Critics have universally hailed their forthcoming album, Kingdom Of Rust as their finest, so it's no surprise to find Doves member Andy Williams in a relaxed state. The band's drummer, sometime singer and co-songwriter couldn't be more at ease as he chats about the lengthy writing and recording that created the Cheshire trio's fourth epic album.
"The reviews have been very positive, but that's not something we set out to achieve," he says.
"We are really proud of the record, we put a lot of hard work into it and we're all really pleased with it.
"We're pretty sure we've made the best record we could, so I suppose it's nice when other people back up your own thoughts.
"Getting a bad review isn't the end of the world, though."
It's been just over four years since the band released their previous album, Some Cities. The record, like their first two Mercury Prize-nominated efforts Lost Souls and The Last Broadcast, picked up magical reviews and flocks of devoted Doves fans.
Such dedication from their fervent followers and superlative zeal from critics is a double-edged sword; it's given Andy, his guitar-playing twin brother Jez and bassist/singer Jimi Goodwin the confidence and time to create the classic-in-waiting that is Kingdom Of Rust, but has also driven them to the depths of despair.
"Doubt crept in, definitely," admits Andy. "The first year we were writing and writing and writing but we weren't getting anywhere.
"We were coming up with new songs but they weren't pushing us on.
"'Can we still do this?' was an obvious thought going through our heads, and any serious musician that doesn't have that doubt at some time or another is a liar.
"I think it's good to doubt yourself, because it drives you on, eventually. We're quite harsh critics ourselves, and we just felt anything we were doing in 2007 wasn't up to par."
While only the lead single and title track Kingdom Of Rust remains from the early recording sessions, their time in the recording studio did inspire the threesome and former Massive Attack producer Dan Austin to approach 2008 with renewed vigour.
"It's hard to stop what you've been doing and start again.
"Sometimes there's a gem of an idea that's worth saving, though; you might have a great verse or something and try to finish them off," Andy explains.
"House Of Mirrors nearly didn't make it on to the album because we couldn't end it. Fortunately, Dan was messing around with [industry standard recording software] Pro Tools in the studio, and accidentally put the verse vocals over the chorus music.
"We all heard it and said 'That's it! How did we not think of that?' That's where technology can really help you out."
The trio have always been interested in working with such cutting edge techniques.
In a former life they were known as Sub Sub, and brought us the 1993 dance classic Ain't No Love, Ain't No Use, which featured vocalist Melanie Williams and got to number three in the singles chart.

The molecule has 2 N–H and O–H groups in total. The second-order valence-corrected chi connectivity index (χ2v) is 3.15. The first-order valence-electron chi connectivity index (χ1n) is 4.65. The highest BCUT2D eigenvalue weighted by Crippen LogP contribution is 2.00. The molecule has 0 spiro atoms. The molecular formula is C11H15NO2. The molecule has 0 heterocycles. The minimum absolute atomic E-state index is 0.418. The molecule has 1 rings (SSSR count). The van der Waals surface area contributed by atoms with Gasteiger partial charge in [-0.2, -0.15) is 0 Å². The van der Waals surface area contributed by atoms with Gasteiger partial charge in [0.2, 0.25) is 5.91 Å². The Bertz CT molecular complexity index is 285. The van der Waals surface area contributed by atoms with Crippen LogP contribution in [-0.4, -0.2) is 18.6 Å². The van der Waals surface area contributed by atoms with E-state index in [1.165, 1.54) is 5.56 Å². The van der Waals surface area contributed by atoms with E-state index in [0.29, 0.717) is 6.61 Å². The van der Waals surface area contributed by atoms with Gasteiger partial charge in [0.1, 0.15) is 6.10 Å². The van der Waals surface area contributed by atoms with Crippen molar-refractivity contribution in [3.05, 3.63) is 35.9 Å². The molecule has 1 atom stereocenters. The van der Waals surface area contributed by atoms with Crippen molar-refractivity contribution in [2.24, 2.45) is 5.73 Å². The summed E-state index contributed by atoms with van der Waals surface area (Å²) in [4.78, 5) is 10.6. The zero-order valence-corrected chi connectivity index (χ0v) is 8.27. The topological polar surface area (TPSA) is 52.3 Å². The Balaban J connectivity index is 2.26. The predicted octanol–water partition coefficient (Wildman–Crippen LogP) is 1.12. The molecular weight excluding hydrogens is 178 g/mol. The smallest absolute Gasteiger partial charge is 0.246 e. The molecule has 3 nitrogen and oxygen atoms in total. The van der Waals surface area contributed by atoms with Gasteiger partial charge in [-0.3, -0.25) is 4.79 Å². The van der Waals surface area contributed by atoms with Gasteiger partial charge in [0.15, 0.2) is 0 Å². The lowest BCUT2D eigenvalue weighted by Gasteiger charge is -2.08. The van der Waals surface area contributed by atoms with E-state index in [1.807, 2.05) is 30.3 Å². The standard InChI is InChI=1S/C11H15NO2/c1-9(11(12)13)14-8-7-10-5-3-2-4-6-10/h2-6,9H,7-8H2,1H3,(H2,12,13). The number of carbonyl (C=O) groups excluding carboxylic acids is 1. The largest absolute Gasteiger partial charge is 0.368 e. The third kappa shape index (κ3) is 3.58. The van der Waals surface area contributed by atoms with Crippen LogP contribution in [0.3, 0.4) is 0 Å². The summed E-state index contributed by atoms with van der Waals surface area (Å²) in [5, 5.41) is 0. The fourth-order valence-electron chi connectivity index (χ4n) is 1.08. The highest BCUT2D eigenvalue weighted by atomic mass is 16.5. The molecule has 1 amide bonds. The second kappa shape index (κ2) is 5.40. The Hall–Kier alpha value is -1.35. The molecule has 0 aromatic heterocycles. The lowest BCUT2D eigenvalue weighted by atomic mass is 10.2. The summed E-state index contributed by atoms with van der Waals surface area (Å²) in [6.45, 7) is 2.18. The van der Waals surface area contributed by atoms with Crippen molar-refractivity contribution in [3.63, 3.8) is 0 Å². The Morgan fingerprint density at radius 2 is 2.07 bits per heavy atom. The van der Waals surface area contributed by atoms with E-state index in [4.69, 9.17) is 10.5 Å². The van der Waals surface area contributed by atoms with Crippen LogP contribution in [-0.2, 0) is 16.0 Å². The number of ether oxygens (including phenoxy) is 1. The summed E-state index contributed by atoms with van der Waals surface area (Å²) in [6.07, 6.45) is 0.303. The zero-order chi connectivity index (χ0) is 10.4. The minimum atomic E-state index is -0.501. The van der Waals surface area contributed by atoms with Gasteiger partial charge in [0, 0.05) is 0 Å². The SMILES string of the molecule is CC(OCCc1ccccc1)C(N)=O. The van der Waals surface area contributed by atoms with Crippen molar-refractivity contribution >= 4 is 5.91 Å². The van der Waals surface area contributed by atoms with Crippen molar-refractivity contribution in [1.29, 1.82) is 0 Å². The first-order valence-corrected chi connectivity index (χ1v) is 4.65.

They released one full-length album, but in 1995 an electrical fire destroyed their studio, equipment and demos for what would have been their second album.
Shortly after, they decided to lay Sub Sub and their dance-oriented sound to rest and create the more guitar-based Doves.
The band is now in agreement that the fire, although catastrophic at the time, was actually something of a liberation.
The band's story, full of triumph against adversity, shares similarities with that of fellow Manchester-based survivors Elbow.
After years of plugging away, Elbow finally recorded their debut album in the late 90s, only to be dropped by their record label at the last moment, sending them back to square one.
Now Elbow have properly come good -- last year winning a Mercury Prize with their fourth album and recently headlining their biggest-ever live shows.
Comparisons between the two bands are impossible for music journalists to resist, making Doves everyone's favourite to 'Do an Elbow' in 2009.
"We've heard it all before," says Andy, laughing. "It's a bit convenient, really, but then I think Elbow were compared to Doves for years."
"We're made up for them and how things have worked out this past year, they're very good friends of ours, so we know how hard they've worked and what a great band they are. We're just so chuffed for them.
"The comparisons seem a bit lazy, and begin and end with the fact we've both been going a long time and we're from the north of England."
Aside from being excited ahead of Kingdom Of Rust's impending release, Andy is most looking forward to getting back out on the road to tour, when they kick off their 18-date tour later this month.
"We've just done a very small UK tour, which was brilliant, so I'm looking forward to really getting stuck into the songs when we're playing. They all change when we're on tour," he said.
"When we came back, we weren't sure whether people would still be interested, so we're really chuffed that people still want to hear us.
"We put the graft in and toured for years, and we always make strong records.
"That creates a direct connection with the audience, rather than our success being on the back of the hype of the press.
"That directness has worked in our favour."
Doves' new album, Kingdom Of Rust, is available now. They play Dublin's Olympia Theatre on April 20